Me and Amateur Radio (part one)

I haven’t written much about my amateur radio activities yet (actually, I haven’t written much at all yet… ;) Well, it’s about time to change it!

In case you haven’t heard about it yet – amateur radio, often called ham radio, is a hobby enjoyed by about six million people throughout the world. An amateur radio operator, also known as a ham or radio amateur, uses advanced radio equipment to communicate with other radio amateurs for recreation and self-training or public service (emergency or disaster communication). To become a ham and be able to communicate on the designated frequencies (familiarly called bands), you have to pass an exam at your local authority (CTU in Czech Republic, Ofcom in the UK, FCC in the US). Then you would be issued a call sign which you would use to identify yourself during communication.

I was first licensed in the Czech Republic in summer 2000 and I received a call sign OK1THA (spelled as “oskar kilo one tango hotel alpha”, or “Oto Karel jedna Tomas Helena Adam” using the international or Czech phonetic alphabet). At that time, certain license classes were in place. I decided to take an exam for class C which comprised of a technical test (mostly electronics), legal test (restrictions and legal requirements) and practical Morse code test. Quite surprisingly I passed all the parts of the test although the only one I was confident with was the first one.

After officially becoming a ham I had a problem getting hold of a suitable transceiver (receiver-transmitter, or rig for short)Icom IC-706MKIIG to actually start making contacts. I didn’t have enough knowledge and equipment to build one myself and at the same time didn’t have enough money to be able to afford a professional one from one of the leading brands (Icom, Yaesu, Kenwood). Therefore it wasn’t until late 2003 that I made my first amateur radio contact at last. By that time I was able to save some money, so I looked around eBay and found a used Icom IC-706MKIIG for a reasonable price from an American seller. Fortunately my friend Zuzka was working in the US on a Work & Travel stay so she brought me the rig and saved me the trouble with shipping.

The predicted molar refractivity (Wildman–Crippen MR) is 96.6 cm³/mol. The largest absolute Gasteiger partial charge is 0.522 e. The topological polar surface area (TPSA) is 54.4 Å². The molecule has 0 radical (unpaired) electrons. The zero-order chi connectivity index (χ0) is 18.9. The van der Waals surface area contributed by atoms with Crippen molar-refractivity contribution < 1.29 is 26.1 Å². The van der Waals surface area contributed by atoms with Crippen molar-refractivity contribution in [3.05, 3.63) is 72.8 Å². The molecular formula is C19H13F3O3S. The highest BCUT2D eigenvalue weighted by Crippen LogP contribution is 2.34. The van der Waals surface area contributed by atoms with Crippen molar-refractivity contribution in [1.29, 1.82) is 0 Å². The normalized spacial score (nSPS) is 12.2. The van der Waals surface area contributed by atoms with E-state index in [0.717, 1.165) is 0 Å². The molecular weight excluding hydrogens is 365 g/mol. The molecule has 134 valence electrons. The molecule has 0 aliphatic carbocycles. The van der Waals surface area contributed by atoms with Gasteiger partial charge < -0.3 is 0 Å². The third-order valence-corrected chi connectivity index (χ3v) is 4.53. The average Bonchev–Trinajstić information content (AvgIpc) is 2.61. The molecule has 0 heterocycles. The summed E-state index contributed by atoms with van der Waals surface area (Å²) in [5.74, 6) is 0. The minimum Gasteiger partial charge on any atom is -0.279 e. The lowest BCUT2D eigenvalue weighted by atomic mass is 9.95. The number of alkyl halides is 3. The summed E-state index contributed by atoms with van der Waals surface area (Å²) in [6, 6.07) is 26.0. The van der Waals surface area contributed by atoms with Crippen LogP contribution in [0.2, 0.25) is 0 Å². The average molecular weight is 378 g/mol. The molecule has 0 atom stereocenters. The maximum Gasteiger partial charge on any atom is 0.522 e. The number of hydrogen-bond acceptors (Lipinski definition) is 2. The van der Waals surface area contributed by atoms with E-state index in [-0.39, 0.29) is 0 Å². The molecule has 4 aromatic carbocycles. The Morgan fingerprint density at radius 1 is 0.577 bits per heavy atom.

Shortly after that I finally started making some contacts! At first on 2 metre band (145 MHz) in FM mode on a local repeater just to get used to the way the contacts work. I couldn’t wait working on the HF (high frequency, 3-30 MHz) as the way it works is completely different and in favourable conditions you can make worldwide contacts quite easily. The trouble then was an aerial – for these bands, antennas need to be quite bulky (e.g. 20 metres long for 7 MHz band) to be efficient and at that time I was living at a student dormitory Strahov. The best opportunity to get on HF was during Christmas 2003. Shortly after Boxing Day we usually go to our house in Sumava near the German border. So this time, I packed my rig, power supply and about a kilometre of cables with me :) Before that I had prepared a simple multi-band aerial called Windom (it is basically an off-centre fed dipole – two lengths of wire connected to a coaxial cable via a simple 4:1 transformer). I put it up as soon as we arrived at our house – and on 26 December 2003 at 15:53 GMT I made my very first HF contact with OK1DOT on 80 m band in SSB mode. During next couple of days (and mostly nights :) I made contacts with amateurs in a lot of European countries including Germany, France, Spain, Portugal, Sweden, UK, Ireland, Bulgaria, Yugoslavia, Ukraine and more. Oh, what a thrill! :-) Now, these are merely local EU contacts for me… but back then, I was simply amazed!

After that I was struggling with putting up an antenna again. For some time I had at least a dipole for 40 metres on which I made a couple of tens of contacts, including my first DX (a long distance contact, on HF it means basically a contact with a different continent) – I worked an Israeli station 4X6HQ on 15 metres. Then I had to take my antenna down, so I wasn’t active on the bands at all.

I see this article is getting rather long, so you can read more in the following one if you’re not too bored yet :-)

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